The "secret" behind the existence of Quandomai Island is finally revealed in this third installment of Casty's latest gem, and -- not entirely surprisingly -- it turns out to be more "bizarre science" on the order of the elusive "World Equation" that was supposed to create "The World to Come." If anything, we're asked to take an even higher "leap of faith" to hurdle the notion of an "Eon Vortex" creating an isolated "cylinder" of frozen time. How does one "open a tunnel" into what amounts to an incorporeal force field, anyway? (The tunnel through the crater where the Vortex is centered makes sense, but wouldn't one have to penetrate the Vortex itself at some point?) And if the Vortex ceased to operate, wouldn't anyone inside at the time be thrust back into whatever present reality existed on that spot, as opposed to being "trapped inside" the world created by the Vortex in the first place? The phrase "too clever by half" comes to mind. In that off-the-wall spirit, it's entirely fitting that Our Gang's real enemies turn out to be murderous, shape-shifting, bug-like creatures from "the future" (Eega Beeva is starting to look mighty attractive right about now) who have managed to wormhole their way into this geometrically precise bubble of generated past reality. Somewhere, Bill Walsh is smiling broadly. The aliens -- sorry, I can't buy the notion that these guys represent our future; maybe they're "Newcomers" like the creatures in Alien Nation -- appear to have taken inspiration for their plans from MICKEY MOUSE ADVENTURES' Wiley Wildbeest and Prince Penguin. With Pete and Duke Hight's scheme thus turned back against themselves, "forced cooperation" between good guys and bad guys is now the order of the day... and that almost always works out great. If "World to Come" is any indication, however, the "Eon Vortex" will be a casualty of the battle.
If Minnie really is "Running Out of Time" in the backup story, she seems decidedly casual about the fact. After preventing a car crash (that heap big cliffhanger from last time, remember?), she walks about in a self-congratulatory mood. Umm... Attempting to reinstitute the natural laws of physics isn't imperative at some point? Before Minnie does the deed -- whatever that might be -- it appears that she's going to revisit "Time Teasers" territory, preventing a bank robbery. I assume that WDC&S #710 will feature the end of this story to coincide with the conclusion of "Quandomai Island," but the last panel of part three contains a "To Be Continued" box instead. I imagine that's a misprint. Time can't stand still forever, can it?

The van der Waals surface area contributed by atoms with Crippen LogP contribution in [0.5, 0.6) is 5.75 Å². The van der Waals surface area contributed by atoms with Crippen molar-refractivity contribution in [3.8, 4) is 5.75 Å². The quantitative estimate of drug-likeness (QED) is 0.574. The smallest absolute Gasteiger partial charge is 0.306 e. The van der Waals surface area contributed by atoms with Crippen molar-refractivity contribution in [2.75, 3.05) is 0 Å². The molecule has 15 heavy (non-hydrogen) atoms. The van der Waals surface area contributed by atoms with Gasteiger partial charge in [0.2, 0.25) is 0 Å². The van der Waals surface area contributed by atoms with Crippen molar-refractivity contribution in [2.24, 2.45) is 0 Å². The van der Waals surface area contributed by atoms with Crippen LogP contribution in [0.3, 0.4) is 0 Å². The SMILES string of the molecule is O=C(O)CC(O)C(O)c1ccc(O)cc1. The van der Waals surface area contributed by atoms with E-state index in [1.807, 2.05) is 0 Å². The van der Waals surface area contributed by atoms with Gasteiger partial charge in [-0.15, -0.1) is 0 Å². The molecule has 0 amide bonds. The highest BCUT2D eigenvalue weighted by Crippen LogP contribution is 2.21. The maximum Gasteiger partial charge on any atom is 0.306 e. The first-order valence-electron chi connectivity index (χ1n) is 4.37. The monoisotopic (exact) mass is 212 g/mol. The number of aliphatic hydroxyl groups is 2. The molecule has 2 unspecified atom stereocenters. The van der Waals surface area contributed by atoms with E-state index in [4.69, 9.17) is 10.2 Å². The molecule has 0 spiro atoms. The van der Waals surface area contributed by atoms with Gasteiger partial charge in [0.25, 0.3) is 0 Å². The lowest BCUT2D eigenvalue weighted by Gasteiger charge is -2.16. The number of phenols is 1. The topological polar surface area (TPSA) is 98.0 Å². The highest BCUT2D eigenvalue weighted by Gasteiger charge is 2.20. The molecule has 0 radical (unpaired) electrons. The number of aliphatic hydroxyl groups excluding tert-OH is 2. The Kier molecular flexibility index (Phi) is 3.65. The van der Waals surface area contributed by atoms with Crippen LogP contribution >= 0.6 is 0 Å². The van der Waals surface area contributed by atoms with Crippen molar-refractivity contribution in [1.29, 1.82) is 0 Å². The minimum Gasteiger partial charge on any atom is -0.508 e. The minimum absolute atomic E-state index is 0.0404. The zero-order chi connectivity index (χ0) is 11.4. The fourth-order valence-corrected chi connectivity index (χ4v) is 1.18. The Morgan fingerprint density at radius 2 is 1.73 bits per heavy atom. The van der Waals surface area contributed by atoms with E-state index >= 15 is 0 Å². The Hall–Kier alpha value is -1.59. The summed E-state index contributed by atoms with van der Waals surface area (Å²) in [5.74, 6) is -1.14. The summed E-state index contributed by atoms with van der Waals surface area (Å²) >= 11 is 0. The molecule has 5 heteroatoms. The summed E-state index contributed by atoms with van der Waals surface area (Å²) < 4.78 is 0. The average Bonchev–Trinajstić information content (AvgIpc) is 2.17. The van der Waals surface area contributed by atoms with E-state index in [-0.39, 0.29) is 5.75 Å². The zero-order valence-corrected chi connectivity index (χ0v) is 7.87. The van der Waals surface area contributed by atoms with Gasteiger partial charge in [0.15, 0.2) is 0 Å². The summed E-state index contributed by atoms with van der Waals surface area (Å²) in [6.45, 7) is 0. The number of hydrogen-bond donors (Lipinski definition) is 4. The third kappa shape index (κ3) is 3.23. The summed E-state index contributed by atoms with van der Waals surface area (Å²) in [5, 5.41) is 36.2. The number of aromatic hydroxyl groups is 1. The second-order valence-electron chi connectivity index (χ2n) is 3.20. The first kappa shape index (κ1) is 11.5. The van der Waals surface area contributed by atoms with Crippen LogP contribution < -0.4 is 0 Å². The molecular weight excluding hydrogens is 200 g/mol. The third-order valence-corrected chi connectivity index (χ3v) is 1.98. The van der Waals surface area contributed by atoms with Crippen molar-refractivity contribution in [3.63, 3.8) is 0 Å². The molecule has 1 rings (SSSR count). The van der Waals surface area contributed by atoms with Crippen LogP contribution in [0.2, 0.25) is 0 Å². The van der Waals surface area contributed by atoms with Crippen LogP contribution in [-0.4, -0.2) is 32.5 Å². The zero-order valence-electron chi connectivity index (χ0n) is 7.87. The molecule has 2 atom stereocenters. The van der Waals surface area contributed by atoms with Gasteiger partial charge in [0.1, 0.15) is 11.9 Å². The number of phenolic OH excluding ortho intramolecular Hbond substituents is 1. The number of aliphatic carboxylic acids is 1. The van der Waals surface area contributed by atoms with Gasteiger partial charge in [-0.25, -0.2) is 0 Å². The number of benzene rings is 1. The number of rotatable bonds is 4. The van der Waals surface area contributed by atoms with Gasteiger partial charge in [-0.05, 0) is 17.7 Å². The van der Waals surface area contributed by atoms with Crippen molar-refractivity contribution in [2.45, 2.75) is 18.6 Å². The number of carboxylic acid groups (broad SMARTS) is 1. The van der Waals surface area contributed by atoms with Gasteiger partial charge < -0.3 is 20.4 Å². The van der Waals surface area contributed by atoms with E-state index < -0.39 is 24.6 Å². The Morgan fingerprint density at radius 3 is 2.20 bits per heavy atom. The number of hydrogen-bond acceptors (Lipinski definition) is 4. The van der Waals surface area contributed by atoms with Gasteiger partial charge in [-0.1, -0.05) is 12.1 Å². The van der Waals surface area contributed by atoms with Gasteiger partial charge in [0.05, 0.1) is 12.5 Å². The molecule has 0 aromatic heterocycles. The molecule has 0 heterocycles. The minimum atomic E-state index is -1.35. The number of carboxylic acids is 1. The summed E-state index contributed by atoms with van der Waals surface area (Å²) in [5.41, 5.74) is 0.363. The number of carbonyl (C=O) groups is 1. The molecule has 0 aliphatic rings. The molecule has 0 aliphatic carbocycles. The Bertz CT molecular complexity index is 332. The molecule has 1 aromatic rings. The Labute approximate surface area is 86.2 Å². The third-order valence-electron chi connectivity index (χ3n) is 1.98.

... Say, what's this? A THIRD story at the back of the book... a two-pager complete in this issue? I haven't been this shocked since the flight attendant gave me a second bag of "savory mix" to enjoy with my thimbleful of soda. "A Goofy Look at UFO's", written by Jos Beekman, dialogued by David Gerstein, and drawn by Michel Nadorp, is a charming call-back to the days of GOOFY ADVENTURES. It's especially likable because, unlike some of the lengthy "costume tales" we got during the second incarnation of Gladstone comics, it makes its obvious point and gets off the stage. Kudos to David for including a reference to Pinky and the Brain that almost made up for the lame concluding gag (which didn't originate with David himself). The formatting of this story is unusual, more like the current DARKWING DUCK comic than any of the Italian material we've been getting in other Boom! books. Was it originally produced that way in Holland, or is this a Boom! original? If the latter, then, by all means, let's have more, please.